- Sir Lawrence Gowing 1918–1991
- Oil paint on canvas
- Support: 660 x 451 mm
- Presented by the Trustees of the Tate Gallery 1981
T03208 PORTRAIT OF SIR NORMAN REID 1980
Oil on canvas, 26 × 17 3/4 (66 × 44.2)
Presented by the Trustees of the Tate Gallery 1981
Exh: Lawrence Gowing, Serpentine Gallery, March–April 1983 (163)
Sir Norman Reid, DA (Edinburgh), FMA, FIIC (b.1915) was Director of the Tate Gallery from 1 October 1964 until 31 December 1979. He studied at the Edinburgh College of Art 1933–7 as the first Andrew Grant Scholar and then for a postgraduate year 1937–38, and travelled through Europe 1938–9. He and a fellow student Jean Bertram were married in 1941. During the Second World War he served in the army 1939–46, attaining the rank of major in the Argyll and Sutherland Highlanders. He joined the staff of the Tate Gallery on 3 October 1946, and was appointed Deputy Director in 1954 and Keeper in 1959. He was made an Honorary D.Litt. of the University of East Anglia in 1970; an oil painting by him ‘Mr Pencil at Annestown’ is in the Tate Gallery collection (T03478).
To mark Sir Norman's directorship the Trustees of the Tate Gallery decided as individuals, not as Trustees, to commission a portrait of him for presentation to the Gallery. The artist whom they eventually chose to paint the portrait was Lawrence Gowing, Slade Professor of Fine Art, University College, London, who served as a Trustee of the Gallery from 1953–60 and 1961–64, and worked there 1965–67 as Keeper of the British Collection and Deputy Director.
The portrait was painted in Gowing's studio at the Slade in the latter part of 1980. He made an oil study on canvas 14 × 10 inches, which was later rubbed down and the canvas re-used. In a letter to the compiler (8 November 1982) Gowing wrote: ‘A few years ago shaving under a pergola at La Cournière near Lambesc in Provence I dropped my shaving-mirror and broke it. When I picked it up the effect [of multiple images] struck me so much that I thought providence had spoken and this experience has possibly influenced self-portraits. But my first self-portrait incorporating multiple images was painted many years before [in the early 1960s]. I had already painted many pictures incorporating multiple images and one is in the Tate. The repeating lines of the elder tree in the centre of my landscape in the collection [‘Path with Elder and Hazel’ 1959 (T00475)] are in fact due to the binocular vision of vertical contours. There are many pictures like this’.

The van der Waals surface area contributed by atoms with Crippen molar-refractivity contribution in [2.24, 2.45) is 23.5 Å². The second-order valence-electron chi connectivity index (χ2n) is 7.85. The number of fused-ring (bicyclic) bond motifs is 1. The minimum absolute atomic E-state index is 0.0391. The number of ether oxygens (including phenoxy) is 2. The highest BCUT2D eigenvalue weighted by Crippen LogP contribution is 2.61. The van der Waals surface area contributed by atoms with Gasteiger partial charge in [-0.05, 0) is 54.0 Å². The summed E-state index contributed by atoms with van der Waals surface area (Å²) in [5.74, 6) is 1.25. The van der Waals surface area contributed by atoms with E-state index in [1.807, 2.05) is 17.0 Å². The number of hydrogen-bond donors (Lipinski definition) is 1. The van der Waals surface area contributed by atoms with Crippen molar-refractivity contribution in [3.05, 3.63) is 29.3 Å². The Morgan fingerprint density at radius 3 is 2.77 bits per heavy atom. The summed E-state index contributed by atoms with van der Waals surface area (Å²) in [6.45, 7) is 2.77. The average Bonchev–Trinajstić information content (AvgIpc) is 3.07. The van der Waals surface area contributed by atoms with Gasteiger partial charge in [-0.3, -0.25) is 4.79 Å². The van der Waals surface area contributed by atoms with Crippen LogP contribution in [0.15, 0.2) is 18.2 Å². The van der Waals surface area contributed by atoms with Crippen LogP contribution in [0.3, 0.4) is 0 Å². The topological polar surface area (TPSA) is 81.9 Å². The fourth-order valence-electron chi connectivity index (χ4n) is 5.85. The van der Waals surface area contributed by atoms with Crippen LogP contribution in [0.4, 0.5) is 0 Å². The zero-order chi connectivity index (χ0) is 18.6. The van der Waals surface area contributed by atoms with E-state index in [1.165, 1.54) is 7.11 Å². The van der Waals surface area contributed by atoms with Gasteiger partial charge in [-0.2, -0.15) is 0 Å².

The above part of the catalogue entry is based mainly on two letters of 8 November 1982 and 13 October 1983 from the artist.
Sir Norman Reid himself wrote of the portrait (letter of 1 November 1983): ‘The Trustees’ first choice was Graham Sutherland and he had arranged a first sitting but died before this took place. The Trustees then suggested either Gowing or Auerbach and I favoured Lawrence as I know him well...
'L.G. asked two sittings only of about an hour each (I think). The first was entirely a photographic session with Lawrence snapping away with a short telephoto lens through the shattered shaving mirror at about three feet distance. The results were very interesting - nearer Cubism than Futurism, I thought.
'L.G. at the 2nd sitting painted a head which he said was intended as a colour note. The portrait must have been painted largely from photographs as far as the design was concerned. There was a suggestion that we shd. paint each other (rather like Matisse and Derain if one dare make such a comparison) and I did a small drawing of Lawrence while he was painting me. There was certainly no time to do more than that.
'I saw the portrait only once before it was given to the Tate. I am told it looks like me but I think it catches only the discontented side.
'Perhaps I shd. add that before we began, Lawrence asked me if I wd. like one of his “straight” portraits or should he follow what was interesting him most at the moment. I encouraged him to do the latter.
'This note is frank and factual...But it is an accurate record of his [Lawrence Gowing's] procedure as far as my memory serves.’
The Tate Gallery 1980-82: Illustrated Catalogue of Acquisitions, London 1984
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